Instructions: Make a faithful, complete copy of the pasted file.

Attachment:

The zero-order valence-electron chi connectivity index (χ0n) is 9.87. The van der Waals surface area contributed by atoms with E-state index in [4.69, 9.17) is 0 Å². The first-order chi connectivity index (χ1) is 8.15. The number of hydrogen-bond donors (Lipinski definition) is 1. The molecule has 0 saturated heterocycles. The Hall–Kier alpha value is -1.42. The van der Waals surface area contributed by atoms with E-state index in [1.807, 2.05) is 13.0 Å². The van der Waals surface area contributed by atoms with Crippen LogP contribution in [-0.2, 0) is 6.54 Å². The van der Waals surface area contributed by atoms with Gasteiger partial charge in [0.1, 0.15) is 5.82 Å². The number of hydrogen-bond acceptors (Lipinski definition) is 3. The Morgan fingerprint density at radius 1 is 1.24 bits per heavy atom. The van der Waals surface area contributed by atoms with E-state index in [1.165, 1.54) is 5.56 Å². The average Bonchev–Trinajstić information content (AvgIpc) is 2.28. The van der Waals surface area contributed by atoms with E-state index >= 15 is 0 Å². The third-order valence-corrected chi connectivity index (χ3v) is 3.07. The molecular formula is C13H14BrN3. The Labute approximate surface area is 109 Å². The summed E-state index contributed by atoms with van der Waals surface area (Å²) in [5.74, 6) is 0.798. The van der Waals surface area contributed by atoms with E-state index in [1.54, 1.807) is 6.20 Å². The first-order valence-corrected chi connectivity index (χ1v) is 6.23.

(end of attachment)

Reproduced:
The zero-order valence-electron chi connectivity index (χ0n) is 9.87. The van der Waals surface area contributed by atoms with E-state index in [4.69, 9.17) is 0 Å². The first-order chi connectivity index (χ1) is 8.15. The number of hydrogen-bond donors (Lipinski definition) is 1. The molecule has 0 saturated heterocycles. The Hall–Kier alpha value is -1.42. The van der Waals surface area contributed by atoms with E-state index in [1.807, 2.05) is 13.0 Å². The van der Waals surface area contributed by atoms with Crippen LogP contribution in [-0.2, 0) is 6.54 Å². The van der Waals surface area contributed by atoms with Gasteiger partial charge in [0.1, 0.15) is 5.82 Å². The number of hydrogen-bond acceptors (Lipinski definition) is 3. The Morgan fingerprint density at radius 1 is 1.24 bits per heavy atom. The van der Waals surface area contributed by atoms with E-state index in [1.165, 1.54) is 5.56 Å². The average Bonchev–Trinajstić information content (AvgIpc) is 2.28. The van der Waals surface area contributed by atoms with E-state index >= 15 is 0 Å². The third-order valence-corrected chi connectivity index (χ3v) is 3.07. The molecular formula is C13H14BrN3. The Labute approximate surface area is 109 Å². The summed E-state index contributed by atoms with van der Waals surface area (Å²) in [5.74, 6) is 0.798. The van der Waals surface area contributed by atoms with E-state index in [1.54, 1.807) is 6.20 Å². The first-order valence-corrected chi connectivity index (χ1v) is 6.23.